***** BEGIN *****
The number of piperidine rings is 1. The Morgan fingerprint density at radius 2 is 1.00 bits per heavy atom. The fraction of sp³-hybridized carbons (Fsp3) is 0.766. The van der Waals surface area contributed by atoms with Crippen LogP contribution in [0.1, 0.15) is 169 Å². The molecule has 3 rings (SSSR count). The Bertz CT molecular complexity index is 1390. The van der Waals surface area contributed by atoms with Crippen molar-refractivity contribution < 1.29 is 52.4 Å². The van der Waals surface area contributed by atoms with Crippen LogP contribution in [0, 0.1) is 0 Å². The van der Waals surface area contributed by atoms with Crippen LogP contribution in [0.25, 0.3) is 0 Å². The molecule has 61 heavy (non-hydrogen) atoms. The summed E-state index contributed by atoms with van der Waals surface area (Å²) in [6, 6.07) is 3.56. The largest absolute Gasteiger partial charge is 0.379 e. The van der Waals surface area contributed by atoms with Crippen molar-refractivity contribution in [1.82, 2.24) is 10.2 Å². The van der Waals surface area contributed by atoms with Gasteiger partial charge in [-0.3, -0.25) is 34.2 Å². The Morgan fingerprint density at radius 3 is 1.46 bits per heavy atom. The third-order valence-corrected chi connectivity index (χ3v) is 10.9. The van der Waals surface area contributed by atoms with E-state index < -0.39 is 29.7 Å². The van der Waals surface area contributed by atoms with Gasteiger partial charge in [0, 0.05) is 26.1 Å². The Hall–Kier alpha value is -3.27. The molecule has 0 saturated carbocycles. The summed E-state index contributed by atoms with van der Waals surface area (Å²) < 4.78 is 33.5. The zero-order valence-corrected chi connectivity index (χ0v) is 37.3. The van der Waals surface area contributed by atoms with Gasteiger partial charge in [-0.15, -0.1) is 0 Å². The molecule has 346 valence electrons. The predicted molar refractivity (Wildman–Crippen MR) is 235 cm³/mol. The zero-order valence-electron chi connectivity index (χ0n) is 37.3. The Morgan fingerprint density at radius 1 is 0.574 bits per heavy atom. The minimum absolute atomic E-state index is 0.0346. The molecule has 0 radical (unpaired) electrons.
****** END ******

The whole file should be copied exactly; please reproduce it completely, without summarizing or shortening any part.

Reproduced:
The number of piperidine rings is 1. The Morgan fingerprint density at radius 2 is 1.00 bits per heavy atom. The fraction of sp³-hybridized carbons (Fsp3) is 0.766. The van der Waals surface area contributed by atoms with Crippen LogP contribution in [0.1, 0.15) is 169 Å². The molecule has 3 rings (SSSR count). The Bertz CT molecular complexity index is 1390. The van der Waals surface area contributed by atoms with Crippen molar-refractivity contribution < 1.29 is 52.4 Å². The van der Waals surface area contributed by atoms with Crippen LogP contribution in [0, 0.1) is 0 Å². The van der Waals surface area contributed by atoms with Crippen LogP contribution in [0.25, 0.3) is 0 Å². The molecule has 61 heavy (non-hydrogen) atoms. The summed E-state index contributed by atoms with van der Waals surface area (Å²) in [6, 6.07) is 3.56. The largest absolute Gasteiger partial charge is 0.379 e. The van der Waals surface area contributed by atoms with Crippen molar-refractivity contribution in [1.82, 2.24) is 10.2 Å². The van der Waals surface area contributed by atoms with Gasteiger partial charge in [-0.3, -0.25) is 34.2 Å². The Morgan fingerprint density at radius 3 is 1.46 bits per heavy atom. The third-order valence-corrected chi connectivity index (χ3v) is 10.9. The van der Waals surface area contributed by atoms with E-state index < -0.39 is 29.7 Å². The van der Waals surface area contributed by atoms with Gasteiger partial charge in [0, 0.05) is 26.1 Å². The Hall–Kier alpha value is -3.27. The molecule has 0 saturated carbocycles. The summed E-state index contributed by atoms with van der Waals surface area (Å²) < 4.78 is 33.5. The zero-order valence-corrected chi connectivity index (χ0v) is 37.3. The van der Waals surface area contributed by atoms with Gasteiger partial charge in [-0.15, -0.1) is 0 Å². The molecule has 346 valence electrons. The predicted molar refractivity (Wildman–Crippen MR) is 235 cm³/mol. The zero-order valence-electron chi connectivity index (χ0n) is 37.3. The Morgan fingerprint density at radius 1 is 0.574 bits per heavy atom. The minimum absolute atomic E-state index is 0.0346. The molecule has 0 radical (unpaired) electrons.